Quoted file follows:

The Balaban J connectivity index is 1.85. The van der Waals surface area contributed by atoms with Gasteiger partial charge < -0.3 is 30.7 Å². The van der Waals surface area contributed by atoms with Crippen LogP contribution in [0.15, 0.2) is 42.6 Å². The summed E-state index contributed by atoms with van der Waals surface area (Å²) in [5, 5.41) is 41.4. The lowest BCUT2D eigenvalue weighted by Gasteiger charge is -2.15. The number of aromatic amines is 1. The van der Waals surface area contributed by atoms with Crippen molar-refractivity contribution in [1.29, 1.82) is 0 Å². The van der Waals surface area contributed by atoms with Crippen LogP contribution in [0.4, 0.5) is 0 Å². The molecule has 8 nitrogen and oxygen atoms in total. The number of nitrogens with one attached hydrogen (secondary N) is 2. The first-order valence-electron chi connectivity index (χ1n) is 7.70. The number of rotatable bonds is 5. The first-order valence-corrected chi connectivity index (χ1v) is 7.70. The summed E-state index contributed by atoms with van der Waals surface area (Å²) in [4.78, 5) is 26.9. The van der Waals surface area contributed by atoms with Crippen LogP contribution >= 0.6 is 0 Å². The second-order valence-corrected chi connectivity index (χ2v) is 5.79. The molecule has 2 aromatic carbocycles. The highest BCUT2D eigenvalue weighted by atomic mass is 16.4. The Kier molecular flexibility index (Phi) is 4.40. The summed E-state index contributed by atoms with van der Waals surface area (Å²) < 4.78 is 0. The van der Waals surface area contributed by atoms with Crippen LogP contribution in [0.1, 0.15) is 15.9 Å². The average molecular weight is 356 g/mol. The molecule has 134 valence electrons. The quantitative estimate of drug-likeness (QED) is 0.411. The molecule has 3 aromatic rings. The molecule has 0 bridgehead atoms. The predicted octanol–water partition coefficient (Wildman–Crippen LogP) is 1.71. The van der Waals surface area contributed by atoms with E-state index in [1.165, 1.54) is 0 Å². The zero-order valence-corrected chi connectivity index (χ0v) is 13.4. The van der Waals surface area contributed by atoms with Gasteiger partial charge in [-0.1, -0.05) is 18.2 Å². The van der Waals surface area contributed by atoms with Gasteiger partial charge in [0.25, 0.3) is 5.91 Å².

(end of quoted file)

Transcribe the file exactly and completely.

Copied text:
The Balaban J connectivity index is 1.85. The van der Waals surface area contributed by atoms with Gasteiger partial charge < -0.3 is 30.7 Å². The van der Waals surface area contributed by atoms with Crippen LogP contribution in [0.15, 0.2) is 42.6 Å². The summed E-state index contributed by atoms with van der Waals surface area (Å²) in [5, 5.41) is 41.4. The lowest BCUT2D eigenvalue weighted by Gasteiger charge is -2.15. The number of aromatic amines is 1. The van der Waals surface area contributed by atoms with Crippen molar-refractivity contribution in [1.29, 1.82) is 0 Å². The van der Waals surface area contributed by atoms with Crippen LogP contribution in [0.4, 0.5) is 0 Å². The molecule has 8 nitrogen and oxygen atoms in total. The number of nitrogens with one attached hydrogen (secondary N) is 2. The first-order valence-electron chi connectivity index (χ1n) is 7.70. The number of rotatable bonds is 5. The first-order valence-corrected chi connectivity index (χ1v) is 7.70. The summed E-state index contributed by atoms with van der Waals surface area (Å²) in [4.78, 5) is 26.9. The van der Waals surface area contributed by atoms with Crippen LogP contribution >= 0.6 is 0 Å². The second-order valence-corrected chi connectivity index (χ2v) is 5.79. The molecule has 2 aromatic carbocycles. The highest BCUT2D eigenvalue weighted by atomic mass is 16.4. The Kier molecular flexibility index (Phi) is 4.40. The summed E-state index contributed by atoms with van der Waals surface area (Å²) < 4.78 is 0. The van der Waals surface area contributed by atoms with Crippen LogP contribution in [0.1, 0.15) is 15.9 Å². The average molecular weight is 356 g/mol. The molecule has 134 valence electrons. The quantitative estimate of drug-likeness (QED) is 0.411. The molecule has 3 aromatic rings. The molecule has 0 bridgehead atoms. The predicted octanol–water partition coefficient (Wildman–Crippen LogP) is 1.71. The van der Waals surface area contributed by atoms with E-state index in [1.165, 1.54) is 0 Å². The zero-order valence-corrected chi connectivity index (χ0v) is 13.4. The van der Waals surface area contributed by atoms with Gasteiger partial charge in [-0.1, -0.05) is 18.2 Å². The van der Waals surface area contributed by atoms with Gasteiger partial charge in [0.25, 0.3) is 5.91 Å².